“So it becomes mostly a self-fulfilling prophecy,” Steger said. “They run a weak challenger, and they lose, and Durbin looks that much stronger because he vanquished a Republican.”
In an interview last week, Oberweis said he jumped into the race because a private poll showed he would fare better against Durbin than former Rep. Joe Walsh, now a radio talk show host. Oberweis said he had urged the controversial Walsh to run but Walsh had told him to get in instead.
Durbin never took winning for granted and drew on Democratic star power while out on the stump. President Barack Obama, first lady Michelle Obama and U.S. Sen. Elizabeth Warren of Massachusetts headlined events for him.
Midterm elections generally don’t favor the party of a sitting president, and the popularity of Durbin’s friend, Barack Obama, has sunk below 50 percent, even in his home state of Illinois. But Durbin’s political popularity rose above that on Tuesday.
In 1996, Durbin beat attorney Al Salvi 56 to 41 percent. In 2002, he won against state Rep. Jim Durkin 60 to 38 percent. And in 2008, he breezed past physician Steve Sauerberg, 68 to 29 percent.
At times, the campaign of Oberweis, 68, seemed like an infomercial for his family’s dairy. He courted African-American voters — traditionally a Democratic bloc — while handing out free ice cream.
At an African-American worship service in Chicago on Sunday, he stood at the entrance and pressed fliers into worshippers’ hands as they entered. “Where’s the ice cream, man?” one parishioner joked as he swept past the Republican. “We don’t want no fliers.”
Tuesday night, Oberweis hosted supporters at an Oberweis ice cream parlor in Glen Ellyn.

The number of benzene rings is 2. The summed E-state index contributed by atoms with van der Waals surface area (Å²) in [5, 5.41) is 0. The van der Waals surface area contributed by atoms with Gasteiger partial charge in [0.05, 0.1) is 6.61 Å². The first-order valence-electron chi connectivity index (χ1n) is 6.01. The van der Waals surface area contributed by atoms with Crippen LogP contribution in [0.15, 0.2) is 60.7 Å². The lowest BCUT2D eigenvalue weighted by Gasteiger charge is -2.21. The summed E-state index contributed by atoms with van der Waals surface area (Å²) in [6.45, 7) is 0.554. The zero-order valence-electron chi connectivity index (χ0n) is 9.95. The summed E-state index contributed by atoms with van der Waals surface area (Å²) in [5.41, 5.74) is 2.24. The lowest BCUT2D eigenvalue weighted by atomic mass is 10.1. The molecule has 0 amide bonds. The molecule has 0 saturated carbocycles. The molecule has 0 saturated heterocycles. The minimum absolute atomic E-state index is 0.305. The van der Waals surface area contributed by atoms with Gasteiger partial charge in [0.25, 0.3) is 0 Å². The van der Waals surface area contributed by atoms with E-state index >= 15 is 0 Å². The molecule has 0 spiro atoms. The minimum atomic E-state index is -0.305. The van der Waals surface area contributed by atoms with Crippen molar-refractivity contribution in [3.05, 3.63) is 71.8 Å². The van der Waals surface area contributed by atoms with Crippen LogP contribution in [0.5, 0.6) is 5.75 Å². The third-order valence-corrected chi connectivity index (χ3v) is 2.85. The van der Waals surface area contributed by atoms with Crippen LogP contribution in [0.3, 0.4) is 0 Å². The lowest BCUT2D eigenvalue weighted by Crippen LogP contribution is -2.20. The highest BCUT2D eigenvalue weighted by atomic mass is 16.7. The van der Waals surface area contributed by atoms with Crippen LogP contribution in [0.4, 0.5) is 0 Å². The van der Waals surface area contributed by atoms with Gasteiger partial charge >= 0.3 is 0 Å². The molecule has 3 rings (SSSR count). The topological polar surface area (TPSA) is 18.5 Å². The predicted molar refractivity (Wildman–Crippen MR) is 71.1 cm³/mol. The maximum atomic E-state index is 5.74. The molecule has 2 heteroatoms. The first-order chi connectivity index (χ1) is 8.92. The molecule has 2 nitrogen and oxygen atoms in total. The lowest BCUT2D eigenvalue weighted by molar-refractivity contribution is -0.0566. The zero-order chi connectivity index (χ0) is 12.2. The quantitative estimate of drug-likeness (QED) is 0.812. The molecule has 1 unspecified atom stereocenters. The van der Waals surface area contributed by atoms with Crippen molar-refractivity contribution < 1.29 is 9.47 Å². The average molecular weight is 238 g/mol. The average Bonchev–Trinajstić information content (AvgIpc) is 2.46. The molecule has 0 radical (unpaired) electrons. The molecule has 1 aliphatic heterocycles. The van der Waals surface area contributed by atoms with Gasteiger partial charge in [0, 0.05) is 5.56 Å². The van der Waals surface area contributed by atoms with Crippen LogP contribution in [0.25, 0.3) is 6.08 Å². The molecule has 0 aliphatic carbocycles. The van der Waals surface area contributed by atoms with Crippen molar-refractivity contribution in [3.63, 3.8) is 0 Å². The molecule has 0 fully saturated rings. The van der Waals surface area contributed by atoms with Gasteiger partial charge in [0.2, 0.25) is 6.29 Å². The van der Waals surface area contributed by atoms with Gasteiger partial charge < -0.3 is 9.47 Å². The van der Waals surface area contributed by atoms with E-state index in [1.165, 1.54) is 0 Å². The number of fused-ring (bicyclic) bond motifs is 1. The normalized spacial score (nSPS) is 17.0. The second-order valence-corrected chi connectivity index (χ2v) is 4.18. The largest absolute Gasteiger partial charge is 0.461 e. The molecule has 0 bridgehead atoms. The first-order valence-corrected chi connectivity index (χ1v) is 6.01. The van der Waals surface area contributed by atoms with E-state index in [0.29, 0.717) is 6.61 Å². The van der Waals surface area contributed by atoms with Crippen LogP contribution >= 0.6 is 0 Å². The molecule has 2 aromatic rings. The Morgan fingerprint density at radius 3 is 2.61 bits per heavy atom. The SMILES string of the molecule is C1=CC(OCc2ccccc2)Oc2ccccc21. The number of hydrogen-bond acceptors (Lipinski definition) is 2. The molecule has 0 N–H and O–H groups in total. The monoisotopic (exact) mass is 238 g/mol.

With this defeat, Oberweis has contributed a total of about $10.5 million in loans and donations on his failed bids for public office.
Some political observers speculate that this race was the last in Illinois for Durbin, who will mark his 70th birthday Nov. 21.
Asked last month whether this would be his final campaign, Durbin said: “I’m making no plans beyond Nov. 4. If the voters of Illinois are kind enough to give me another chance, I plan to complete my term and have made no other decisions beyond that.”
He is assistant majority leader, serving under Senate Majority Leader Harry Reid of Nevada. Reid, 74, said he’ll run for re-election in 2016, but he faced a tough challenge in 2010, and experts expect his next race to be hard-fought.
If Democrats lose the Senate, Lipson said it’s unclear if Reid would become minority leader. If he doesn’t, Durbin could try for the job. But Lipson said having an Illinoisan in the White House would not improve Durbin’s chances, because that might give Illinois Democrats outsized influence.
“It’s not as if Illinois is nationally considered a model of strong growth, good governance and positive social change,” Lipson said.
Matt Streb, political science chairman at Northern Illinois University in DeKalb, envisions Durbin maintaining his high profile even if his party loses its majority. “He’ll remain one of the leading voices in the Senate, whether Democrats are in the majority or minority,” Streb said.
The junior senator from Illinois is Republican Mark Kirk, so whichever party controls the Senate, the state will have one member in the minority and one in the majority.
The last previous Illinoisan to win a fourth U.S. Senate term was Everett Dirksen, a Republican. He won term No. 4 in 1968, and he died less than a year later, at age 73.
Freelance reporter Joseph Ruzich contributed to this report.
Photo: Center for American Progress Action Fund via Flickr